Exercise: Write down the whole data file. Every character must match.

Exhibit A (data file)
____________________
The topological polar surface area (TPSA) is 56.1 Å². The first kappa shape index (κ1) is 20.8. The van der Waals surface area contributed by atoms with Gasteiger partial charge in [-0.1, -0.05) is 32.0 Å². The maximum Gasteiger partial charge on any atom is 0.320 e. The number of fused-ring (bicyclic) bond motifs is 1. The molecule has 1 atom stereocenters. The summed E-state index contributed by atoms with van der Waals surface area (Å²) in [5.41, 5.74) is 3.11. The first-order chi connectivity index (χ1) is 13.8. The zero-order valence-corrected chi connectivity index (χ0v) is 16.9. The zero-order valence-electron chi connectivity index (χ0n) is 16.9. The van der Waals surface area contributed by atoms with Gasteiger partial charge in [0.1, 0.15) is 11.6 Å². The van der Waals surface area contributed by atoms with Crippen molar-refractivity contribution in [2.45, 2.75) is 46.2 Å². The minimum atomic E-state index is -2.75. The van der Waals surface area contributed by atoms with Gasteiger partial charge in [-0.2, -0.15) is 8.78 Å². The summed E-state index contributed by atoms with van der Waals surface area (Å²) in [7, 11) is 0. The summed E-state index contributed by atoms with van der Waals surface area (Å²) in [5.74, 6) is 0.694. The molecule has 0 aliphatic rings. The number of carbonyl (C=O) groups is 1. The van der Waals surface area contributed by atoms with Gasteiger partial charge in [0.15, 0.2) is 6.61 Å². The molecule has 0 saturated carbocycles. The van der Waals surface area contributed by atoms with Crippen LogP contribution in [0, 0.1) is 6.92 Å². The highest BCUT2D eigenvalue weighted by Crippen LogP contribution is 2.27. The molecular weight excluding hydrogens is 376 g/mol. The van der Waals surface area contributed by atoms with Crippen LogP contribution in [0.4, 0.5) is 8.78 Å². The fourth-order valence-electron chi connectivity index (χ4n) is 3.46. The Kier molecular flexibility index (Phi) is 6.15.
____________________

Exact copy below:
The topological polar surface area (TPSA) is 56.1 Å². The first kappa shape index (κ1) is 20.8. The van der Waals surface area contributed by atoms with Gasteiger partial charge in [-0.1, -0.05) is 32.0 Å². The maximum Gasteiger partial charge on any atom is 0.320 e. The number of fused-ring (bicyclic) bond motifs is 1. The molecule has 1 atom stereocenters. The summed E-state index contributed by atoms with van der Waals surface area (Å²) in [5.41, 5.74) is 3.11. The first-order chi connectivity index (χ1) is 13.8. The zero-order valence-corrected chi connectivity index (χ0v) is 16.9. The zero-order valence-electron chi connectivity index (χ0n) is 16.9. The van der Waals surface area contributed by atoms with Gasteiger partial charge in [0.1, 0.15) is 11.6 Å². The van der Waals surface area contributed by atoms with Crippen molar-refractivity contribution in [2.45, 2.75) is 46.2 Å². The minimum atomic E-state index is -2.75. The van der Waals surface area contributed by atoms with Gasteiger partial charge in [-0.2, -0.15) is 8.78 Å². The summed E-state index contributed by atoms with van der Waals surface area (Å²) in [7, 11) is 0. The summed E-state index contributed by atoms with van der Waals surface area (Å²) in [5.74, 6) is 0.694. The molecule has 0 aliphatic rings. The number of carbonyl (C=O) groups is 1. The van der Waals surface area contributed by atoms with Gasteiger partial charge in [0.15, 0.2) is 6.61 Å². The molecule has 0 saturated carbocycles. The van der Waals surface area contributed by atoms with Crippen LogP contribution in [0, 0.1) is 6.92 Å². The highest BCUT2D eigenvalue weighted by Crippen LogP contribution is 2.27. The molecular weight excluding hydrogens is 376 g/mol. The van der Waals surface area contributed by atoms with Crippen LogP contribution in [0.4, 0.5) is 8.78 Å². The fourth-order valence-electron chi connectivity index (χ4n) is 3.46. The Kier molecular flexibility index (Phi) is 6.15.